For cinephiles of a certain bent, Something Weird Video is the best kind of reverse-prestige label, a kind of cretin's Criterion Collection. Where that justly celebrated imprint crams its packages with historically-minded, informative documentaries, commentary by renowned scholars and other bells and whistles, Something Weird chooses instead to re-package the experience of seeing its titles as their original patrons might have - in a double feature, interspersed with previews, ads, shorts, cartoons and any and all other manner of cinematic folderol. Head Weirdo Mike Vrany draws on what must be a mammoth personal collection of old films for this; the very least you can say about a SWV release is that it is always a heroic feat of research and preservation.
Alright, so their presentation isn't exactly novel, certainly not anymore. The 25 cent copy of Pick-Up Summer that I snagged at my local grocery store the other day doesn't even have a proper case - its shielded from the elements by only a thin cardboard envelope - but even that disc has the decency to throw a couple of cartoons and trailers into the mix. But where even the most threadbare, fly-by-night operation will include a trickle of supplements, SWV unleashes a torrent. The disc under review, a double feature of The Joys of Jezebel and My Tale Is Hot, contains the two features, a bonus short feature, Go Down, Death - about which more later - trailers for nearly a dozen others and a virtual gallery of vintage advertising. Something Weird further sets itself apart by organizing all of this material into a consistent theme for each of their discs, taking care to bundle everything up just right. The disc under review keeps to this standard admirably; even if the films themselves probably aren't everyone's cup of tea, anyone who is even a little curious about the golden age of exploitation films ought to give this one a look. For what its worth, I enjoyed both films quite a bit, although I wouldn't say that either was exactly a classic of its genre.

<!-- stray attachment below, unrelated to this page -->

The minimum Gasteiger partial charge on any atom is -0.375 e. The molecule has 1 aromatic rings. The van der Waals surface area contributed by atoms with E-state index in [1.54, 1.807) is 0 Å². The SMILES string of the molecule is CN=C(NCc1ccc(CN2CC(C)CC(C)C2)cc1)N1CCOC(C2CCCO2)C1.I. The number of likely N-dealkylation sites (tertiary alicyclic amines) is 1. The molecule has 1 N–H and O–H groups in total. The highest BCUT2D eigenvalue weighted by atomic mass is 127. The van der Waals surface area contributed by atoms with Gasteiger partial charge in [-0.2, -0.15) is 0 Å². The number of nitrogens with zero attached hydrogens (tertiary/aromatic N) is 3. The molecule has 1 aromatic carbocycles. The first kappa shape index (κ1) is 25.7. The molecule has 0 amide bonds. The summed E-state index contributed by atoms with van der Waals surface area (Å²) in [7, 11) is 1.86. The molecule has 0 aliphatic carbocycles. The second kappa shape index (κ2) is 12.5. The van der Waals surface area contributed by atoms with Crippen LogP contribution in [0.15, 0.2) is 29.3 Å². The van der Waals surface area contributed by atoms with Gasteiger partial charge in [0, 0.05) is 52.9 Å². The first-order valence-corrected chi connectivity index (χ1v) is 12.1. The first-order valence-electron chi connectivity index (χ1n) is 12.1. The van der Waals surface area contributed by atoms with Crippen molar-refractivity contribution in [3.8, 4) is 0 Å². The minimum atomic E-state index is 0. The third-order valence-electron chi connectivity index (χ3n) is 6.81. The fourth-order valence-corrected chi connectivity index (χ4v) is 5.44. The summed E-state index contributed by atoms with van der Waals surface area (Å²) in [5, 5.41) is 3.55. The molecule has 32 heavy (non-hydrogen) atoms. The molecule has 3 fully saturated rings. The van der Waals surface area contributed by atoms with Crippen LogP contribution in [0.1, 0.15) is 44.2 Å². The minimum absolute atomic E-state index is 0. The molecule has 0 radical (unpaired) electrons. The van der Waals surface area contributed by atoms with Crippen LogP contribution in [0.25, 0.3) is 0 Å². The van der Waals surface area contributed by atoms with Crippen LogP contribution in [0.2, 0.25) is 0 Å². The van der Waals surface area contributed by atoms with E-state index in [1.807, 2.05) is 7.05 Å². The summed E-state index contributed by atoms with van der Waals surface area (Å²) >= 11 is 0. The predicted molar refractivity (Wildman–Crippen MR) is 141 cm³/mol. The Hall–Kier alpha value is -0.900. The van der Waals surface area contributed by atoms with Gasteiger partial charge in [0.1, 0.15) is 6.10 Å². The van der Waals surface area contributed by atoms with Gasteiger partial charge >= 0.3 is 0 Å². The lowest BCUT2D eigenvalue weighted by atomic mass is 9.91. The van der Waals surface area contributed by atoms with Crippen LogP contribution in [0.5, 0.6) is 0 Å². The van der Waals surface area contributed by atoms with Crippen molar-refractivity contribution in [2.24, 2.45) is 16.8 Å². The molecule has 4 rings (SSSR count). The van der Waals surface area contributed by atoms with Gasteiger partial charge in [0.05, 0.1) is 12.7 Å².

Those of you who remember the first Book of Kings will recall that Jezebel, the wicked queen of ancient Israel, met her untimely end after being ejected from a window and left to become a dog's dinner. What the Bible didn't tell you is that, shortly thereafter, she struck a deal with Satan and was allowed to return in order to take vengeance on those responsible for her demise, at least if The Joys of Jezebel (1970) is to be trusted. Christine Murray plays the title character, now trapped in Hell after her previous escapades. She convinces the priapric Lucifer (Christopher Stone) to send her back to the land of the living if she agrees to deliver the soul of the young virgin princess, Rachel (Dixie Donovan). She agrees, and upon arrival, somehow arranges to switch bodies with Rachel, sending the younger girl to Hell in her body. The plot starts to make even less sense from here on in, if you can believe it, but this is of little concern, as The Joys is mostly a succession of softcore sex scenes strung together on the flimsiest of narratives. As these things go, its not bad, with some nifty setpieces, one highlight being the "Pit of Nymphs", a special chamber of Hell reserved for those condemned to live in a state of constant, insatiable sexual arousal. The actors are all energetic and attractive (well, the female ones are, anyway - most of the men are the excessively hirsute types who unfortunately plagued the sexploitation scene in the 1970s), the jokes just dumb enough to be funny and the whole thing is carried off with a reasonably light touch, making The Joys of Jezebel fun but, for those without any particular attachment to the genre, inessential.